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Buyers and Sellers Experience Impact of Coronavirus on M&A Activity

The current COVID-19 pandemic has had, and continues to have, a significant impact on business in nearly all sectors of the U.S. economy.  This widespread impact has trickled down to mergers and acquisitions, as the M&A industry has taken a substantial hit. On April 19, Reuters reported that, for the first time since September 2004, no merger and acquisition deal worth more than $1 billion was announced worldwide for the prior week. According to reports from Dealogic, as noted in an article in Forbes, “The value of M&A activity in the first quarter was significantly lower than the last quarter of 2019, down 35% globally and 39% in the U.S.”

Here in the Pacific Northwest, businesses of all sizes are feeling the impact as well. Buyers and sellers are walking away from deals for various reasons, including changing deal conditions and higher levels of uncertainty, as parties on both sides try to figure out the extent of the pandemic’s impact. Buyers and sellers alike are turning their attention to their own companies in an effort to minimize losses and handle difficult employment decisions, and as a result, M&A activity is adversely impacted.

Areas of impact include the following:

  • Valuation – uncertainty with respect to performance have resulted in lower valuations for private companies, if not significantly lower, which in certain situations can cause sellers to get cold feet and push the pause button. Even if the parties are negotiating the purchase and sale agreement, buyers may question the previous valuation.
  • Deal financing – buyers are experiencing uncertainty with respect to third party financing, including changes to the availability and terms of funding and the covenants they will be subject to.
  • Number and quality of offers have taken a hit
  • Due diligence issues – office closures and travel restrictions are slowing down the due diligence and inspection processes. Site visits, client meetings, and other in-person interactions are postponed or canceled entirely, which impacts the logistics of a deal. Securing approvals and consents from governmental authorities and third-parties (i.e., customers, vendors, suppliers, etc) is slow and burdensome.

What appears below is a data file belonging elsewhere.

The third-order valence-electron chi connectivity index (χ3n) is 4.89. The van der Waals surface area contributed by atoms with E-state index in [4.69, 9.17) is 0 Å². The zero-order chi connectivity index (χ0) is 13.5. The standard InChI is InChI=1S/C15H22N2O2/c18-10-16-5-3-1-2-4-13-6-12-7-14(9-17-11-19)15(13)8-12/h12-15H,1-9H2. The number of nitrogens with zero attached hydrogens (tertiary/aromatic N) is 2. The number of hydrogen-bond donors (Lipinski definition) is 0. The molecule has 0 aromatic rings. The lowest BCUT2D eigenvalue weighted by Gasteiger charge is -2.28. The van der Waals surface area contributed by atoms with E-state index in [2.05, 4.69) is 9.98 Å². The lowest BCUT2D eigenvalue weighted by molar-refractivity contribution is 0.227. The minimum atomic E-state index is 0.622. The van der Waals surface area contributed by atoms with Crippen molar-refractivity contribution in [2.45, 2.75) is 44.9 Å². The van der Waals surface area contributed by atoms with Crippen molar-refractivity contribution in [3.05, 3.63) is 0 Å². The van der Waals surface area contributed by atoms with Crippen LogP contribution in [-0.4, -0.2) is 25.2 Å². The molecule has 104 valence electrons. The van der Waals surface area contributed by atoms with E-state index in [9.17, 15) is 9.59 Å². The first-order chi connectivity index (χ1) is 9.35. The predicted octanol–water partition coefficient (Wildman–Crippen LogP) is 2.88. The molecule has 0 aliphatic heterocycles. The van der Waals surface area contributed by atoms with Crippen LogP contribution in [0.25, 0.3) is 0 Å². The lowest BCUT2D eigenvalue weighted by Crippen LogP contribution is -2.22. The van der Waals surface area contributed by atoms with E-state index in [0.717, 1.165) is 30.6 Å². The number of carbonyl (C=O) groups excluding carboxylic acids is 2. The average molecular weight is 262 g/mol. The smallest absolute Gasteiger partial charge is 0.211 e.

• Timing – the timing of closings have been delayed or canceled entirely.
  • Risk allocation is heavily negotiated.
  • Re-negotiation or re-evaluation of deal terms, including price, structure, covenants, and closing conditions, due to uncertainty caused by the pandemic.

What business owners can expect as we move into the uncertain summer months:

  • Expect buyer appetite to slow.
  • Deals currently in the works will take longer to close, for various reasons listed above.
  • Expect debt financing to be harder to secure, given instability and uncertainty in the markets and the impact on liquidity.
  • If you are able to secure financing, expect lenders to push for more stringent closing conditions and covenants.
  • Be patient when it comes to negotiating or determining deal terms in a letter of intent. Each buyer is different. Where one buyer may want to address specific terms in the letter of intent, another may only want reference to a price and little else to provide flexibility.
  • Negotiations may focus on specific terms such as “material adverse effect” and “force majeure”, as parties will want clarity and certainty with respect to closing conditions and options for walking away from a deal.
  • Exclusivity periods may be longer. Given market uncertainty, buyers will likely want more time to perform their due diligence on a prospect.

The immediate impact on M&A activity will likely be that buyers will have greater leverage. This is dependent of course on the industry, but for now it is clear that, for a significant percentage of deals, buyers and sellers are feeling the effects of the pandemic.

For questions or more information, contact Jonathan Brodin or any of PRK Livengood’s business attorneys.

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